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List Price: $17.99
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(Worth 1,440 Funagain Points!)
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from 8 customer reviews
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Dare to discover Forbidden Island! Join a team of fearless adventurers on a do-or-die mission to capture four sacred treasures from the ruins of this perilous paradise. Your team will have to work together and make some pulse-pounding maneuvers, as the island will sink beneath every step! Race to collect the treasures and make a triumphant escape before you are swallowed into the watery abyss!
It’s a great honor to introduce the latest creation by cooperative game master, Matt Leacock. There are so many things we love about this unique game: from the rich illustrations, to the collaborative nature of play, to the innovative set of rules, to the infinite possibilities generated by the tiles and cards. Don’t be surprised if your pulse starts pounding faster soon after you start playing – it’s a game that instantly generates an electrifying atmosphere of tension and excitement!
Players: 2 - 4
Time: 30 minutes
Ages: 10 and up
Weight: 615 grams
Current Sales Rank: #191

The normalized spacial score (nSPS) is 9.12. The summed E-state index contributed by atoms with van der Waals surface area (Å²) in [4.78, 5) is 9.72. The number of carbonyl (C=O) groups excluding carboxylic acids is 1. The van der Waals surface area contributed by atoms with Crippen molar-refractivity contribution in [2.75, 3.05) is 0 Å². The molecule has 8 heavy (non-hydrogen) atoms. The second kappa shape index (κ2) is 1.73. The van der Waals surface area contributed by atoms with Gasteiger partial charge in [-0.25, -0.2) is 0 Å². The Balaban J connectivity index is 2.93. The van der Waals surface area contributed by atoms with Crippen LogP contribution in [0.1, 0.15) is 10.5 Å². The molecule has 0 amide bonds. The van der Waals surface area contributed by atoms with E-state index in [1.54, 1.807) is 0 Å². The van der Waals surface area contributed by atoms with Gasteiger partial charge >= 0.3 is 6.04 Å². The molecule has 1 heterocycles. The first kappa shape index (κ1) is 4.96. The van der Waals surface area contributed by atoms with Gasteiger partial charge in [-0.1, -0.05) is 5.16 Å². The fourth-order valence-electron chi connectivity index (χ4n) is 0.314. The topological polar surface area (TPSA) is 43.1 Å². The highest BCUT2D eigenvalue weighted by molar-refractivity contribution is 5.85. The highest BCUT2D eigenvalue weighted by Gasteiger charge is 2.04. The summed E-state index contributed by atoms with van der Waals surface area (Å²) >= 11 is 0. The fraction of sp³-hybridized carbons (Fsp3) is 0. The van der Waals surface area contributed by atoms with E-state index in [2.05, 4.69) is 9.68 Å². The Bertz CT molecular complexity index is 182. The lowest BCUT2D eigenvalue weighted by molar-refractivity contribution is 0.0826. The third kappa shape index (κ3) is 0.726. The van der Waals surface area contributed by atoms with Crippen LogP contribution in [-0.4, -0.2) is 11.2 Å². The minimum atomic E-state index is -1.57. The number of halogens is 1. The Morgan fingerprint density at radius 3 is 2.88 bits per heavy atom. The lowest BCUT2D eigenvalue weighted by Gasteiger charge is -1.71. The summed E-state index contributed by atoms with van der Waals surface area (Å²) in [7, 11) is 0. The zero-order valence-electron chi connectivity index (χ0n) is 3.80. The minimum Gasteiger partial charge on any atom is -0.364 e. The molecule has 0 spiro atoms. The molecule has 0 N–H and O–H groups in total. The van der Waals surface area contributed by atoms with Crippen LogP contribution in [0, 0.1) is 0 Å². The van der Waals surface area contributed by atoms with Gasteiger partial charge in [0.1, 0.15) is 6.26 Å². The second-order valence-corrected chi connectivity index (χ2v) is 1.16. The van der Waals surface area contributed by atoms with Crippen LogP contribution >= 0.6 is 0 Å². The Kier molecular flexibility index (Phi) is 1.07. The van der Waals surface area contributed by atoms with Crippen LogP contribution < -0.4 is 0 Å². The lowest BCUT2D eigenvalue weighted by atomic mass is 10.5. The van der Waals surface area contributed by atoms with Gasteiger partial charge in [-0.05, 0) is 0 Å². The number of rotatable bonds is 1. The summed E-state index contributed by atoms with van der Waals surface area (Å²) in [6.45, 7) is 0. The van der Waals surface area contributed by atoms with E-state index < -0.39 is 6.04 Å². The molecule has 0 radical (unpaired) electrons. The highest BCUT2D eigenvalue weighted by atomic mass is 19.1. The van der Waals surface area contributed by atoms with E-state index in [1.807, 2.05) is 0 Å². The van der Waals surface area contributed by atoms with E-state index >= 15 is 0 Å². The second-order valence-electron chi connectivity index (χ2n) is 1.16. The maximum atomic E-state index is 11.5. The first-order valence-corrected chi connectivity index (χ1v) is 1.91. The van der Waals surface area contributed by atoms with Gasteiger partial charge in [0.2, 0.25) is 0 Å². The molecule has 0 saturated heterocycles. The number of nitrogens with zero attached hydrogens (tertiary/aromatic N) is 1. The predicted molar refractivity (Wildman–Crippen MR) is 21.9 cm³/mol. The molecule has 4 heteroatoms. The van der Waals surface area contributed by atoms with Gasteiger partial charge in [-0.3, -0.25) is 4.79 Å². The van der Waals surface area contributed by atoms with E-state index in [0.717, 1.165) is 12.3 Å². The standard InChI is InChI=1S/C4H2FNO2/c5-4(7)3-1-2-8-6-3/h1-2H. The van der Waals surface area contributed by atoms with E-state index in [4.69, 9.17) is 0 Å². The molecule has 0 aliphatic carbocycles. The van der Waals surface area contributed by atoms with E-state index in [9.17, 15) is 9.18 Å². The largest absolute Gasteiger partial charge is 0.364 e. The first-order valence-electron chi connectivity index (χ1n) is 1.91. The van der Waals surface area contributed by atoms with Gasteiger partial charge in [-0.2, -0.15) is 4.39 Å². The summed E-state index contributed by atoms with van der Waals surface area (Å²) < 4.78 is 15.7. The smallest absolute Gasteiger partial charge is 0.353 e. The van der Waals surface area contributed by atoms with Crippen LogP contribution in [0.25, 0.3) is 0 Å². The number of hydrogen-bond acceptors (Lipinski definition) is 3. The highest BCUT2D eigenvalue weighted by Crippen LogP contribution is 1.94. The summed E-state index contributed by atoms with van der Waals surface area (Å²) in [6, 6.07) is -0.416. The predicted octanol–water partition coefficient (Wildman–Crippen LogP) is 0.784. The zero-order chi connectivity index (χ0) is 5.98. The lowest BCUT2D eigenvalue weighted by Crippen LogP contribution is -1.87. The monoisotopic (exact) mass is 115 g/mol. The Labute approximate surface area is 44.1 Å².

All-Time Sales Rank: #101
Language Requirements: This is a domestic item. Manufacturer's rules are printed in multiple languages (including English). Game components are language-independent.
- 58 playing cards
- 24 island tiles
- 6 pawns
- 4 treasure figurines
- 1 water meter
- 1 water level marker
- rules of play
Average Rating: 4.2 in 8 reviews
or at least a downloadable kind of game like solitare. it would be really cool, and if the graphics are good enough, it would actually look like a sinking island.
We bought this game a few weeks ago after reading many positive reviews and I can say that this game definitely is a winner. I think it's really an exciting and fun adventure game for families. We have all girls (including one older teenager) and I wasn't quite sure they would enjoy this type of game, but to my surprise, they all love it. After the first time we played, they were all debating how we would go about beating the game next time. It has quickly become of of our favorites to play.